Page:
Monthly Archives: November 2005

Does Effective TDD Require OOP?

I’ve had several conversations lately around the idea that Test Driven Development either requires or enforces good Object Oriented Programming.  I’ve always been a bit unclear in my own mind on whether doing TDD leads me to writing better OOP, … Continue reading 

Posted in Test Driven Development | 10 Comments

Potpourri from Scott Bellware’s TDD Event

Just some random thoughts from Scott Bellware’s TDD event in Houston yesterday…   Something that I hear a lot of TDD newbies and skeptics complain about is doing things in code for no other reason than to enable automated unit … Continue reading 

Posted in Test Driven Development | 3 Comments

Ordering Code Construction Tasks

I spent a couple years as an engineer on large petrochemical construction projects.  A lot of the mental work in a large construction project is determining the order of construction for the various subsystems and physical structures of the plant.  In … Continue reading 

Posted in Uncategorized | 7 Comments

Introduction to using StructureMap for Dependency Injection

StructureMap is an open source tool I’ve written for Dependency Injection support in .Net.  This past week I’ve had a couple requests for a gentle introduction to StructureMap, so here’s my first attempt.  Typically I use StructureMap in a handful … Continue reading 

Posted in StructureMap | 22 Comments

Microsoft’s recommendations for Test Driven Development are wrong!

Okay, wrong is too harsh, but I made you look.  Microsoft has published a list of recommendations for doing Test Driven Development in VS 2005 at http://msdn2.microsoft.com/en-us/library/ms182521.aspx.  Before I start bashing MS here, let me say that it *is* a … Continue reading 

Posted in Test Driven Development | 5 Comments

It’s just not enough to be right…

Have you ever been in a situation where you knew your team/company/organization was going down the wrong road, but you couldn’t stop it?  One of my best courses in college was engineering communication.  One of the things we studied in … Continue reading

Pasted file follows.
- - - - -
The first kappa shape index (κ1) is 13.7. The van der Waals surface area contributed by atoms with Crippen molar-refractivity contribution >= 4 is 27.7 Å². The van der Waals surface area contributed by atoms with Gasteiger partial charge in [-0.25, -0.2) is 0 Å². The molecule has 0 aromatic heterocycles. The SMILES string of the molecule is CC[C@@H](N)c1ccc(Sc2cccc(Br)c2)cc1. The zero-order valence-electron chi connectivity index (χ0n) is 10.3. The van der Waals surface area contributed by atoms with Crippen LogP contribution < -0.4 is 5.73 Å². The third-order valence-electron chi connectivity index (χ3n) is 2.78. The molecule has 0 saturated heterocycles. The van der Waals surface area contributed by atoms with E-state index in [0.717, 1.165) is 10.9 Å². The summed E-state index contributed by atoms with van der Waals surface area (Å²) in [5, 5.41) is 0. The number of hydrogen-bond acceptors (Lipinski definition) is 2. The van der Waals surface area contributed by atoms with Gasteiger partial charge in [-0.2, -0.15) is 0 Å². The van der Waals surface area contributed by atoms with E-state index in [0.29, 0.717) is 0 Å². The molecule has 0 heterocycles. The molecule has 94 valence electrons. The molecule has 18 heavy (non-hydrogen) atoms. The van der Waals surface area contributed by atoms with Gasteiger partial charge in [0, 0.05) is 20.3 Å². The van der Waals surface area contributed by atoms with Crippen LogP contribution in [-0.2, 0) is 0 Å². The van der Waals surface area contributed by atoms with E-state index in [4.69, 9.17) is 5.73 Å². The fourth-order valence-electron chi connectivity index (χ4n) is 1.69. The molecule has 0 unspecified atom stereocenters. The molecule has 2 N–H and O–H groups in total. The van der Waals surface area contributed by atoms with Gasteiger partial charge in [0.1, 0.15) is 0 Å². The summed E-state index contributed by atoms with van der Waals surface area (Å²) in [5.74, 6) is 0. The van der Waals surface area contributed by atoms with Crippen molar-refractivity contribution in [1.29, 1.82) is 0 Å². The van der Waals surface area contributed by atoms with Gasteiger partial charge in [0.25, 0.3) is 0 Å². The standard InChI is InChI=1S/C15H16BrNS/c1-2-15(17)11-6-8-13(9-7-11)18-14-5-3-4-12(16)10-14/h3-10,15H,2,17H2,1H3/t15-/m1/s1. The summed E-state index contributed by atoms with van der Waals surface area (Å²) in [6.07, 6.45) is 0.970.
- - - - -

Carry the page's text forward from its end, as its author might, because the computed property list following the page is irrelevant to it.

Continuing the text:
Posted in Uncategorized | 6 Comments

10 worst software bugs ever

http://www.wired.com/news/technology/bugs/0,2924,69355,00.html?tw=rss.TEK   I can’t say that I’ve ever coded something this bad.  The worst I’ve ever done just made a factory floor a little bit slower.

Posted in Uncategorized | 2 Comments

Agile Austin Lunch on Thursday

By all means, if you’re in the Austin area come on in to the Agile lunch on Thursday.  I had to share Bellware’s announcement: Food and agile development talk at the Central Market Cafe at Lamarand 38th (http://tinyurl.com/brxsz). Upstairs in … Continue reading 

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Very important advice for using CruiseControl.Net

One of the very valuable features of CruiseControl.Net is the CCTray client that sits in your system tray and gives both visual and audio confirmations of build status.  Remember to rotate those sound files every so often because they’ll get … Continue reading 

Posted in Continuous Integration | 3 Comments

Using the Chain of Responsibility Pattern

It’ll never be the most commonly used pattern in your design toolbox, but I’ve occasionally had good results using a “Chain of Responsibility” (CoR) pattern to organize wildly variable logic.  Most importantly, my team recently used the pattern a couple … Continue reading 

Posted in Design Patterns | 11 Comments